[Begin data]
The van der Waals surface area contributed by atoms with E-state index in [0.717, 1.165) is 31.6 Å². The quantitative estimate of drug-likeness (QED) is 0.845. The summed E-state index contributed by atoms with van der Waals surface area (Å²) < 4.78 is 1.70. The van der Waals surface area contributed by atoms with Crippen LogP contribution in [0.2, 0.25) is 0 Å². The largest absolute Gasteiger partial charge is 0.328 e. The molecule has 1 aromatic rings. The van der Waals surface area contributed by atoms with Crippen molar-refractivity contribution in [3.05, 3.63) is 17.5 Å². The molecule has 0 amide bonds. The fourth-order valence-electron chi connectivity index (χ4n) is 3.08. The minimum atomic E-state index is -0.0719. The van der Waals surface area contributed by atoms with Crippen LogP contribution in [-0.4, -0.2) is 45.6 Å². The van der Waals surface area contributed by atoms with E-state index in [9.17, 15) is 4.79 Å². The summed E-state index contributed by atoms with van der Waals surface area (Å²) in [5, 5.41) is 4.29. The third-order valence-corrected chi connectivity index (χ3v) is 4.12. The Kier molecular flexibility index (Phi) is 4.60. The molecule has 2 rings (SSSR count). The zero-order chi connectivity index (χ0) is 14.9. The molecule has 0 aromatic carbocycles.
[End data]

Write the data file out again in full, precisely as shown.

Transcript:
The van der Waals surface area contributed by atoms with E-state index in [0.717, 1.165) is 31.6 Å². The quantitative estimate of drug-likeness (QED) is 0.845. The summed E-state index contributed by atoms with van der Waals surface area (Å²) < 4.78 is 1.70. The van der Waals surface area contributed by atoms with Crippen LogP contribution in [0.2, 0.25) is 0 Å². The largest absolute Gasteiger partial charge is 0.328 e. The molecule has 1 aromatic rings. The van der Waals surface area contributed by atoms with Crippen molar-refractivity contribution in [3.05, 3.63) is 17.5 Å². The molecule has 0 amide bonds. The fourth-order valence-electron chi connectivity index (χ4n) is 3.08. The minimum atomic E-state index is -0.0719. The van der Waals surface area contributed by atoms with Crippen LogP contribution in [-0.4, -0.2) is 45.6 Å². The van der Waals surface area contributed by atoms with E-state index in [9.17, 15) is 4.79 Å². The summed E-state index contributed by atoms with van der Waals surface area (Å²) in [5, 5.41) is 4.29. The third-order valence-corrected chi connectivity index (χ3v) is 4.12. The Kier molecular flexibility index (Phi) is 4.60. The molecule has 2 rings (SSSR count). The zero-order chi connectivity index (χ0) is 14.9. The molecule has 0 aromatic carbocycles.